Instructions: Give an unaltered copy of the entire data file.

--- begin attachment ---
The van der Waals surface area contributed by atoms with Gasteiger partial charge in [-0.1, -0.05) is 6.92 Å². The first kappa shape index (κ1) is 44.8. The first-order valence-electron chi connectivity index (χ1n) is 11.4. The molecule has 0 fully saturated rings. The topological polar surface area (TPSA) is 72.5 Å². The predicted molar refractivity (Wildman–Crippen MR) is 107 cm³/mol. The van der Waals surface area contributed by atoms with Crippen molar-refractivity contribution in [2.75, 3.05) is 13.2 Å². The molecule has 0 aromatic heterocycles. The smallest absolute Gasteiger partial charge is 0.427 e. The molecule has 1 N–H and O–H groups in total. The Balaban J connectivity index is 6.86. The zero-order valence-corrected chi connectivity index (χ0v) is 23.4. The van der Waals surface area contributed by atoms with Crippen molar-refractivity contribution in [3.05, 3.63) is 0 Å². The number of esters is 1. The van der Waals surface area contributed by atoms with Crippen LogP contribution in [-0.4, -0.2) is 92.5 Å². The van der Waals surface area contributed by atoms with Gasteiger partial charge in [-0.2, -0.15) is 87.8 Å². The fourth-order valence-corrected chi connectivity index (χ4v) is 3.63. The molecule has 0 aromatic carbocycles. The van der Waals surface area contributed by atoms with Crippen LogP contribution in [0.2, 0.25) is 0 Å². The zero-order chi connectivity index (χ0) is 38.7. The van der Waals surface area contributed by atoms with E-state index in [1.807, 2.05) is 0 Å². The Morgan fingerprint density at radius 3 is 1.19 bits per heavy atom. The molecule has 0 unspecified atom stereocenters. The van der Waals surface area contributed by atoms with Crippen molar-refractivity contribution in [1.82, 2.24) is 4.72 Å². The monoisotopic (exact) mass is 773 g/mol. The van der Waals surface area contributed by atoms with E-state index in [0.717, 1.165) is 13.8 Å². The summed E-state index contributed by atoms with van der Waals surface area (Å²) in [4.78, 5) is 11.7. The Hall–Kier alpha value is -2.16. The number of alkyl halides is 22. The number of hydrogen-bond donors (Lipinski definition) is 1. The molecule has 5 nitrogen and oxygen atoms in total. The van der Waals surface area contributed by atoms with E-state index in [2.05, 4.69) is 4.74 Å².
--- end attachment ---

The van der Waals surface area contributed by atoms with Gasteiger partial charge in [-0.1, -0.05) is 6.92 Å². The first kappa shape index (κ1) is 44.8. The first-order valence-electron chi connectivity index (χ1n) is 11.4. The molecule has 0 fully saturated rings. The topological polar surface area (TPSA) is 72.5 Å². The predicted molar refractivity (Wildman–Crippen MR) is 107 cm³/mol. The van der Waals surface area contributed by atoms with Crippen molar-refractivity contribution in [2.75, 3.05) is 13.2 Å². The molecule has 0 aromatic heterocycles. The smallest absolute Gasteiger partial charge is 0.427 e. The molecule has 1 N–H and O–H groups in total. The Balaban J connectivity index is 6.86. The zero-order valence-corrected chi connectivity index (χ0v) is 23.4. The van der Waals surface area contributed by atoms with Crippen molar-refractivity contribution in [3.05, 3.63) is 0 Å². The number of esters is 1. The van der Waals surface area contributed by atoms with Crippen LogP contribution in [-0.4, -0.2) is 92.5 Å². The van der Waals surface area contributed by atoms with Gasteiger partial charge in [-0.2, -0.15) is 87.8 Å². The fourth-order valence-corrected chi connectivity index (χ4v) is 3.63. The molecule has 0 aromatic carbocycles. The van der Waals surface area contributed by atoms with Crippen LogP contribution in [0.2, 0.25) is 0 Å². The zero-order chi connectivity index (χ0) is 38.7. The van der Waals surface area contributed by atoms with E-state index in [1.807, 2.05) is 0 Å². The Morgan fingerprint density at radius 3 is 1.19 bits per heavy atom. The molecule has 0 unspecified atom stereocenters. The van der Waals surface area contributed by atoms with Crippen molar-refractivity contribution in [1.82, 2.24) is 4.72 Å². The monoisotopic (exact) mass is 773 g/mol. The van der Waals surface area contributed by atoms with E-state index in [0.717, 1.165) is 13.8 Å². The summed E-state index contributed by atoms with van der Waals surface area (Å²) in [4.78, 5) is 11.7. The Hall–Kier alpha value is -2.16. The number of alkyl halides is 22. The number of hydrogen-bond donors (Lipinski definition) is 1. The molecule has 5 nitrogen and oxygen atoms in total. The van der Waals surface area contributed by atoms with E-state index in [2.05, 4.69) is 4.74 Å².